If you meant the part about 5 Centimeters Per Second, then I meant that it will be 'boring' to many, but there's actually a sort of artistic side to the emptiness. Because it is so empty and slow, you can focus more heavily on empathizing with the characters. It isn't really about the story, so much as it is about you and the characters and placing yourself in their shoes and watching their growth. It is something to relate to, in an introspective way.

    I'm probably butchering what I want to say, so here's a really well-written and spoilers free review of it:
    A young love, intervened by time and distance’s unyielding divide; a young boy, caught in the capricious waves of life’s perpetual tempest.

    A quick glance reveals that 5 Centimeters Per Second is absolutely gorgeous; yet, its beauty, akin to Shinkai’s other projects, carries a deeper value which transcends its aesthetic plane, reverberating deep within one’s emotions once it strikes the right chord. By no means does Makoto Shinkai attempt to transform the genre; yet, he perfectly encapsulates our pressing emotions by capitalizing upon everyday occurrences, blending them into resonant metaphors. Takaki Tohno, the protagonist, seems like a projection of many personal, unspeakable thoughts and feelings. His story is told rather slowly but ever so subtly; character development feels appropriately gradual, opting for piece-by-piece transitions rather than abrupt revelations.

    5 Centimeters Per Second tells a heartrending tale of youthful romance; as Tohno and his childhood friend, Akari, mend the gaps between their distances through letters, they long to once again bask in one another’s physical presence. Enveloped by its serene atmosphere, we are thrust vicariously into our protagonist’s mind, as his poetic, sharply-written monologues lay bare his nebulous thoughts against a blank sheet. As we follow along, we bear witness to Tohno’s progressive journey, presented in three stages: of childhood, adolescence, and adulthood.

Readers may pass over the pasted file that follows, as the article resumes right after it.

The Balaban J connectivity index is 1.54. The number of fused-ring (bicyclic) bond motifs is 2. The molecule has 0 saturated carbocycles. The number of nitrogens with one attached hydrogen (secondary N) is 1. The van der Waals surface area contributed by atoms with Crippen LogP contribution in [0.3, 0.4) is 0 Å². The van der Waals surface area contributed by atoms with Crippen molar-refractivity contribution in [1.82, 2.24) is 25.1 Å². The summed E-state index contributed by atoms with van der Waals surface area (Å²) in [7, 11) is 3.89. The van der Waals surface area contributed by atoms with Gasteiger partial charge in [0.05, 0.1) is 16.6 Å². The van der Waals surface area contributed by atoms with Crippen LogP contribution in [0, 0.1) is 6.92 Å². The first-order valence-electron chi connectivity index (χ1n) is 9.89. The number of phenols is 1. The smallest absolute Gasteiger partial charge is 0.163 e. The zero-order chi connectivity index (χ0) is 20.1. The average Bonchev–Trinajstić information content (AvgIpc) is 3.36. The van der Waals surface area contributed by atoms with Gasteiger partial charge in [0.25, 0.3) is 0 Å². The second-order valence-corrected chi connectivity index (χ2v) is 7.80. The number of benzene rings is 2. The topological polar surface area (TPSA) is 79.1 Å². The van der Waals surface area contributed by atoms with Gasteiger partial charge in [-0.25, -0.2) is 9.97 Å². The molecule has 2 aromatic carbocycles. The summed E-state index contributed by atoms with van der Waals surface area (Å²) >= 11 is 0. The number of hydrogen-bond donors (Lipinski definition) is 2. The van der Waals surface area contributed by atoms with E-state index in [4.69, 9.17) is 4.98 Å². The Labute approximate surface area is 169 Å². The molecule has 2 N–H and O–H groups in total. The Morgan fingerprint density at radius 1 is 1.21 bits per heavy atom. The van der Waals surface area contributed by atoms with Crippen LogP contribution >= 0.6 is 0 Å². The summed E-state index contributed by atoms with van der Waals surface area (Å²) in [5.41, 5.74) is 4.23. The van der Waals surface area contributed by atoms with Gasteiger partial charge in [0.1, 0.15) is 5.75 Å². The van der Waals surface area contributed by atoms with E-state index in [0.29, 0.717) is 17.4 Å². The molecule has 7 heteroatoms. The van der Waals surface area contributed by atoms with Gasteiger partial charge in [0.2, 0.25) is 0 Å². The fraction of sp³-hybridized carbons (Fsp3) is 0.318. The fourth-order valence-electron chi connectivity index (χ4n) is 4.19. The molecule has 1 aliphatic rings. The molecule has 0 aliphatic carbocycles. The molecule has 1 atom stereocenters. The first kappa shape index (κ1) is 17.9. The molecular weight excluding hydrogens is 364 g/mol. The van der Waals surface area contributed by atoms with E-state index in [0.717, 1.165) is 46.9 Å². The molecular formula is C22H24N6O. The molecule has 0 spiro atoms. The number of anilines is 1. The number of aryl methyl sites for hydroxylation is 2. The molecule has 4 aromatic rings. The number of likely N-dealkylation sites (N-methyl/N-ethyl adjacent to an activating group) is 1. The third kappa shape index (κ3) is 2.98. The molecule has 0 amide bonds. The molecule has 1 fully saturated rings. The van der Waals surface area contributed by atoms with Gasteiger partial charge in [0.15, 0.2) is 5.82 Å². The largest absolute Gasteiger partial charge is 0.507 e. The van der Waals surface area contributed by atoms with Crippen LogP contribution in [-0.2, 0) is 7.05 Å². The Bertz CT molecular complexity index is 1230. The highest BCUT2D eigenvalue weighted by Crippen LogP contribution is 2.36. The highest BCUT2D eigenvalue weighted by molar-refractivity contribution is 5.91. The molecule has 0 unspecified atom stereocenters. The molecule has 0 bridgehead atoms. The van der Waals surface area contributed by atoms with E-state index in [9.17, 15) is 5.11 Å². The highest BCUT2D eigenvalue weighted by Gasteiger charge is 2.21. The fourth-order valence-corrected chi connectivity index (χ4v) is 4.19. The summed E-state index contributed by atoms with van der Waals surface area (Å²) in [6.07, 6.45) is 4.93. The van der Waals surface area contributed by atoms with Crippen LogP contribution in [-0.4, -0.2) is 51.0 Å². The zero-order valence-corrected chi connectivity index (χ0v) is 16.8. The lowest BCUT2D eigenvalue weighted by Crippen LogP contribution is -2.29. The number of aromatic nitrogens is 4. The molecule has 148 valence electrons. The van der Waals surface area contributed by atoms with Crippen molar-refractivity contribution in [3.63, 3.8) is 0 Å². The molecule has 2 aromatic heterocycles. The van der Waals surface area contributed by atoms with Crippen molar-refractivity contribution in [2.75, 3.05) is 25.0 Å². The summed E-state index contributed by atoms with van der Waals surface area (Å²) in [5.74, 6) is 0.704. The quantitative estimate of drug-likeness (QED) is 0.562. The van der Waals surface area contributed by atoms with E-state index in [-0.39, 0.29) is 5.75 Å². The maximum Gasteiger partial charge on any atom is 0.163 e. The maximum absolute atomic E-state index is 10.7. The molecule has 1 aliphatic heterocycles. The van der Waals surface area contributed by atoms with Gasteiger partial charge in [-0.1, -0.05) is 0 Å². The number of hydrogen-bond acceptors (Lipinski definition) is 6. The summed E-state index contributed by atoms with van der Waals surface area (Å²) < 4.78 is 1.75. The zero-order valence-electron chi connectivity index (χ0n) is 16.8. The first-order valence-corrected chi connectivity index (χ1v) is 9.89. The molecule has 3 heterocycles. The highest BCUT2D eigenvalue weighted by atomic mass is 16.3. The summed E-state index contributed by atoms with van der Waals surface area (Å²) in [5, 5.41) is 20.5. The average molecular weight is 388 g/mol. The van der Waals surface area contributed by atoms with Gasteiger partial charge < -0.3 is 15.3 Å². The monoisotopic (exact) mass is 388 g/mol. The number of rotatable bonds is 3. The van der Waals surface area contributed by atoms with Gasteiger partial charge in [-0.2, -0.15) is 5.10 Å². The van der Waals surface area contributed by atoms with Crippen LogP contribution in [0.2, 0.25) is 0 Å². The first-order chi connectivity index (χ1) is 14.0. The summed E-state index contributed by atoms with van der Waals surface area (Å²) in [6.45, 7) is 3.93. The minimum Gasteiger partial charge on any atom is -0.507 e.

The movie initiates by revealing the source of its title: at 5 centimeters per second – the speed at which cherry blossoms, like intertwined lives, traverse their ephemeral paths. They drift in the same direction, yet do so in a volatile manner which may cause them to gradually scatter. As with this, transitory bonds are a recurring theme; character relationships feel ever so delicate, like a transparent thread quivering between two fatal ends. As with the seasons, our lives, and by extension, our relationships, are ever changing; cyclical, yet erratic. Swinging within life’s continuous flux, we may find our thoughts adamantly strapped to the past, overtly distancing ourselves but covertly coming back, swaying like a ball on a string, hoping, wondering. With our characters, these subtle feelings are given form; the emotional resonance triggered by this movie is absolutely incredible, as it portrays its romance maturely with a presentation very much grounded in reality. Alongside Tohno, we are also treated to first-person perspectives through the eyes of our two other main characters, and it soon becomes clear that certain thoughts and feelings are a common denominator among them.